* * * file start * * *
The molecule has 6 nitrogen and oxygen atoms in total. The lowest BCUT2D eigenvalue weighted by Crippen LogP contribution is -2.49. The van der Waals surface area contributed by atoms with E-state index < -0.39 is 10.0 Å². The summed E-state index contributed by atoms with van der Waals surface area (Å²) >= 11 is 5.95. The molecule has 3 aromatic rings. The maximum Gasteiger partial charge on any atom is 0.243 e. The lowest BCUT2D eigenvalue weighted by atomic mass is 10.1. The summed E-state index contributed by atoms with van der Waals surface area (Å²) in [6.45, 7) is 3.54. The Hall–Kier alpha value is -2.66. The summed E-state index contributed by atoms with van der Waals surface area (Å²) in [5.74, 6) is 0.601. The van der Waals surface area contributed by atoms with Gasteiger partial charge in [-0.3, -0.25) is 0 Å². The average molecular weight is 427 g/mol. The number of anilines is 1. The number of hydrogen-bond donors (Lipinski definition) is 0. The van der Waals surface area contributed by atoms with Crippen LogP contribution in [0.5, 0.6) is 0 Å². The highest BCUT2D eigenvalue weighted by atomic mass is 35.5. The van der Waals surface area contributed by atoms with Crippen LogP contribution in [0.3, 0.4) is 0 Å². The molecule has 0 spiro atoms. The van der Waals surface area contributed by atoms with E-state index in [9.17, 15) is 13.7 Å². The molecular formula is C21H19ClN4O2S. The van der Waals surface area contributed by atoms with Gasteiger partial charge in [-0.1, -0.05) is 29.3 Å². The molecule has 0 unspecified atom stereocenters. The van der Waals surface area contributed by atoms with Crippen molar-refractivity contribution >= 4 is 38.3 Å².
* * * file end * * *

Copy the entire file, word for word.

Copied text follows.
The molecule has 6 nitrogen and oxygen atoms in total. The lowest BCUT2D eigenvalue weighted by Crippen LogP contribution is -2.49. The van der Waals surface area contributed by atoms with E-state index < -0.39 is 10.0 Å². The summed E-state index contributed by atoms with van der Waals surface area (Å²) >= 11 is 5.95. The molecule has 3 aromatic rings. The maximum Gasteiger partial charge on any atom is 0.243 e. The lowest BCUT2D eigenvalue weighted by atomic mass is 10.1. The summed E-state index contributed by atoms with van der Waals surface area (Å²) in [6.45, 7) is 3.54. The Hall–Kier alpha value is -2.66. The summed E-state index contributed by atoms with van der Waals surface area (Å²) in [5.74, 6) is 0.601. The van der Waals surface area contributed by atoms with Gasteiger partial charge in [-0.3, -0.25) is 0 Å². The average molecular weight is 427 g/mol. The number of anilines is 1. The number of hydrogen-bond donors (Lipinski definition) is 0. The van der Waals surface area contributed by atoms with Crippen LogP contribution in [0.5, 0.6) is 0 Å². The highest BCUT2D eigenvalue weighted by atomic mass is 35.5. The van der Waals surface area contributed by atoms with Crippen LogP contribution in [0.3, 0.4) is 0 Å². The molecule has 0 spiro atoms. The van der Waals surface area contributed by atoms with E-state index in [9.17, 15) is 13.7 Å². The molecular formula is C21H19ClN4O2S. The van der Waals surface area contributed by atoms with Gasteiger partial charge in [-0.1, -0.05) is 29.3 Å². The molecule has 0 unspecified atom stereocenters. The van der Waals surface area contributed by atoms with Crippen molar-refractivity contribution >= 4 is 38.3 Å².